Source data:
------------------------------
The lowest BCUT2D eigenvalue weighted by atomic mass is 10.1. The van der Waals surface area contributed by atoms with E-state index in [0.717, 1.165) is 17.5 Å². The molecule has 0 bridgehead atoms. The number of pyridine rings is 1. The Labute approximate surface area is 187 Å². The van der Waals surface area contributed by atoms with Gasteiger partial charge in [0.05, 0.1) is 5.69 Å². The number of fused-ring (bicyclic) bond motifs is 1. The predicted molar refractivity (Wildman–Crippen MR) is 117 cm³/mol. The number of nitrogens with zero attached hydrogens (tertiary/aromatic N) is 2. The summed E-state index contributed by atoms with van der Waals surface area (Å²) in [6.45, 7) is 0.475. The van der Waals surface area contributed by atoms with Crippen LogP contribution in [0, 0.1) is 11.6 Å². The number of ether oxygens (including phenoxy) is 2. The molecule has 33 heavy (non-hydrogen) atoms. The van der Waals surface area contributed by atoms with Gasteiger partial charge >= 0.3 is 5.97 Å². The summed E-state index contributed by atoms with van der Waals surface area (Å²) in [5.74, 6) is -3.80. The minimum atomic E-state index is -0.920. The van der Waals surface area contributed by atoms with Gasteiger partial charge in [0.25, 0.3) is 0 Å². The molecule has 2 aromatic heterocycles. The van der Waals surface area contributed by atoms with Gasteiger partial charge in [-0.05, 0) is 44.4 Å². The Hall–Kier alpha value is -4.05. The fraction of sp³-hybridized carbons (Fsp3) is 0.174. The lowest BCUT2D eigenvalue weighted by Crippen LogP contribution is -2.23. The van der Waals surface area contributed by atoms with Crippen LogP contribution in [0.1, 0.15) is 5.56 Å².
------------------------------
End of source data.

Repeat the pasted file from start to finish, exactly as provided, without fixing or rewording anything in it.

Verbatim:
The lowest BCUT2D eigenvalue weighted by atomic mass is 10.1. The van der Waals surface area contributed by atoms with E-state index in [0.717, 1.165) is 17.5 Å². The molecule has 0 bridgehead atoms. The number of pyridine rings is 1. The Labute approximate surface area is 187 Å². The van der Waals surface area contributed by atoms with Gasteiger partial charge in [0.05, 0.1) is 5.69 Å². The number of fused-ring (bicyclic) bond motifs is 1. The predicted molar refractivity (Wildman–Crippen MR) is 117 cm³/mol. The number of nitrogens with zero attached hydrogens (tertiary/aromatic N) is 2. The summed E-state index contributed by atoms with van der Waals surface area (Å²) in [6.45, 7) is 0.475. The van der Waals surface area contributed by atoms with Crippen LogP contribution in [0, 0.1) is 11.6 Å². The number of ether oxygens (including phenoxy) is 2. The molecule has 33 heavy (non-hydrogen) atoms. The van der Waals surface area contributed by atoms with Gasteiger partial charge >= 0.3 is 5.97 Å². The summed E-state index contributed by atoms with van der Waals surface area (Å²) in [5.74, 6) is -3.80. The minimum atomic E-state index is -0.920. The van der Waals surface area contributed by atoms with Gasteiger partial charge in [0.25, 0.3) is 0 Å². The molecule has 2 aromatic heterocycles. The van der Waals surface area contributed by atoms with Gasteiger partial charge in [-0.05, 0) is 44.4 Å². The Hall–Kier alpha value is -4.05. The fraction of sp³-hybridized carbons (Fsp3) is 0.174. The lowest BCUT2D eigenvalue weighted by Crippen LogP contribution is -2.23. The van der Waals surface area contributed by atoms with Crippen LogP contribution in [0.1, 0.15) is 5.56 Å².